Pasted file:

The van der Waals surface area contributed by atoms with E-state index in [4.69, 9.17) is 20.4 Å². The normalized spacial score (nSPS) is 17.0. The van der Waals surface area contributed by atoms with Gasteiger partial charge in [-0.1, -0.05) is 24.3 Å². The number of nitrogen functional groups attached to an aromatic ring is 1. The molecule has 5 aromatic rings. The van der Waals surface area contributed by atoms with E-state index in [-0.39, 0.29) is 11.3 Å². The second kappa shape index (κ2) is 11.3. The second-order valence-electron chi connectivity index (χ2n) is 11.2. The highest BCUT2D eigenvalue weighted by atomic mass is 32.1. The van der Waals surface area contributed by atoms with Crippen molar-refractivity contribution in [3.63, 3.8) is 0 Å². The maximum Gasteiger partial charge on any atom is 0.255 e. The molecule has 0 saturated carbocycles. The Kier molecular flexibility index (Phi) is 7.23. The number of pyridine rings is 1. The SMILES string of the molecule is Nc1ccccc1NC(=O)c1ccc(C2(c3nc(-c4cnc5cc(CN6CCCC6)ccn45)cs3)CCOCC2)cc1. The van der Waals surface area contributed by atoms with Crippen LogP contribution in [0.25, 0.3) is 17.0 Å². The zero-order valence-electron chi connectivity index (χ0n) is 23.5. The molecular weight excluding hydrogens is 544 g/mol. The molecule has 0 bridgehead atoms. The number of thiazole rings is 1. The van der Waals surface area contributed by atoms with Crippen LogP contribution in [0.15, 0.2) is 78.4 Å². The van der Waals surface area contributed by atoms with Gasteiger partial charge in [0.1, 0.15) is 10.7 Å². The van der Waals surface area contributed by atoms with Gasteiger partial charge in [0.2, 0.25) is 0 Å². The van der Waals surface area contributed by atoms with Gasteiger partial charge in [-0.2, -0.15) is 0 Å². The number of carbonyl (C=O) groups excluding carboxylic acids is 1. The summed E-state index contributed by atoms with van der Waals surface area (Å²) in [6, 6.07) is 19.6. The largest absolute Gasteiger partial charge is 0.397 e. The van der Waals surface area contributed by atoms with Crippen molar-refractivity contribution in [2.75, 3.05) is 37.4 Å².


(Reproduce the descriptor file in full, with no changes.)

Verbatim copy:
The van der Waals surface area contributed by atoms with E-state index in [4.69, 9.17) is 20.4 Å². The normalized spacial score (nSPS) is 17.0. The van der Waals surface area contributed by atoms with Gasteiger partial charge in [-0.1, -0.05) is 24.3 Å². The number of nitrogen functional groups attached to an aromatic ring is 1. The molecule has 5 aromatic rings. The van der Waals surface area contributed by atoms with E-state index in [-0.39, 0.29) is 11.3 Å². The second kappa shape index (κ2) is 11.3. The second-order valence-electron chi connectivity index (χ2n) is 11.2. The highest BCUT2D eigenvalue weighted by atomic mass is 32.1. The van der Waals surface area contributed by atoms with Crippen molar-refractivity contribution in [3.63, 3.8) is 0 Å². The maximum Gasteiger partial charge on any atom is 0.255 e. The molecule has 0 saturated carbocycles. The Kier molecular flexibility index (Phi) is 7.23. The number of pyridine rings is 1. The SMILES string of the molecule is Nc1ccccc1NC(=O)c1ccc(C2(c3nc(-c4cnc5cc(CN6CCCC6)ccn45)cs3)CCOCC2)cc1. The van der Waals surface area contributed by atoms with Crippen LogP contribution in [0.25, 0.3) is 17.0 Å². The zero-order valence-electron chi connectivity index (χ0n) is 23.5. The molecular weight excluding hydrogens is 544 g/mol. The molecule has 0 bridgehead atoms. The number of thiazole rings is 1. The van der Waals surface area contributed by atoms with Crippen LogP contribution in [0.15, 0.2) is 78.4 Å². The van der Waals surface area contributed by atoms with Gasteiger partial charge in [0.1, 0.15) is 10.7 Å². The van der Waals surface area contributed by atoms with Gasteiger partial charge in [0.2, 0.25) is 0 Å². The van der Waals surface area contributed by atoms with Gasteiger partial charge in [-0.2, -0.15) is 0 Å². The number of carbonyl (C=O) groups excluding carboxylic acids is 1. The summed E-state index contributed by atoms with van der Waals surface area (Å²) in [6, 6.07) is 19.6. The largest absolute Gasteiger partial charge is 0.397 e. The van der Waals surface area contributed by atoms with Crippen molar-refractivity contribution in [2.75, 3.05) is 37.4 Å².